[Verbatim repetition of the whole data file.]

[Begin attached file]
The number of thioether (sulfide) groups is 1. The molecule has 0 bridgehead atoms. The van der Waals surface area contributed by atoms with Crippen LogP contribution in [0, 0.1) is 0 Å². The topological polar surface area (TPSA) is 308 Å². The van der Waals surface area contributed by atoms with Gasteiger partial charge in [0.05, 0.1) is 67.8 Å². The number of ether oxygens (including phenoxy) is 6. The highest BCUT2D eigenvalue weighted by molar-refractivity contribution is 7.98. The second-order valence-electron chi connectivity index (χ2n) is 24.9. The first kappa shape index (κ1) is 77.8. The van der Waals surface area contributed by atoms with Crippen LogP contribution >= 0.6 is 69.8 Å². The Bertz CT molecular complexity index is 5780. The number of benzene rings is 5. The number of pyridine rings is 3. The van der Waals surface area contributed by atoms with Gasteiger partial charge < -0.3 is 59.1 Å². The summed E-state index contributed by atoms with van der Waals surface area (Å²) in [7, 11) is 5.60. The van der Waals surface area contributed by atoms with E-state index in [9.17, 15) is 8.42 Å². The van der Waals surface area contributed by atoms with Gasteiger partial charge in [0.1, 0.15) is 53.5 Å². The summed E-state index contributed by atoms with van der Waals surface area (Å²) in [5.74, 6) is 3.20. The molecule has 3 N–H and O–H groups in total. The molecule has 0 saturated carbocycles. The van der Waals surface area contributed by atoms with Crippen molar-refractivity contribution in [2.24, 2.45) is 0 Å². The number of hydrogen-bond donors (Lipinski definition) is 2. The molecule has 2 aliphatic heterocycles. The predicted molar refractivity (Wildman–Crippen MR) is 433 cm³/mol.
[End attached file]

The number of thioether (sulfide) groups is 1. The molecule has 0 bridgehead atoms. The van der Waals surface area contributed by atoms with Crippen LogP contribution in [0, 0.1) is 0 Å². The topological polar surface area (TPSA) is 308 Å². The van der Waals surface area contributed by atoms with Gasteiger partial charge in [0.05, 0.1) is 67.8 Å². The number of ether oxygens (including phenoxy) is 6. The highest BCUT2D eigenvalue weighted by molar-refractivity contribution is 7.98. The second-order valence-electron chi connectivity index (χ2n) is 24.9. The first kappa shape index (κ1) is 77.8. The van der Waals surface area contributed by atoms with Crippen LogP contribution >= 0.6 is 69.8 Å². The Bertz CT molecular complexity index is 5780. The number of benzene rings is 5. The number of pyridine rings is 3. The van der Waals surface area contributed by atoms with Gasteiger partial charge < -0.3 is 59.1 Å². The summed E-state index contributed by atoms with van der Waals surface area (Å²) in [7, 11) is 5.60. The van der Waals surface area contributed by atoms with E-state index in [9.17, 15) is 8.42 Å². The van der Waals surface area contributed by atoms with Gasteiger partial charge in [0.1, 0.15) is 53.5 Å². The summed E-state index contributed by atoms with van der Waals surface area (Å²) in [5.74, 6) is 3.20. The molecule has 3 N–H and O–H groups in total. The molecule has 0 saturated carbocycles. The van der Waals surface area contributed by atoms with Crippen molar-refractivity contribution in [2.24, 2.45) is 0 Å². The number of hydrogen-bond donors (Lipinski definition) is 2. The molecule has 2 aliphatic heterocycles. The predicted molar refractivity (Wildman–Crippen MR) is 433 cm³/mol.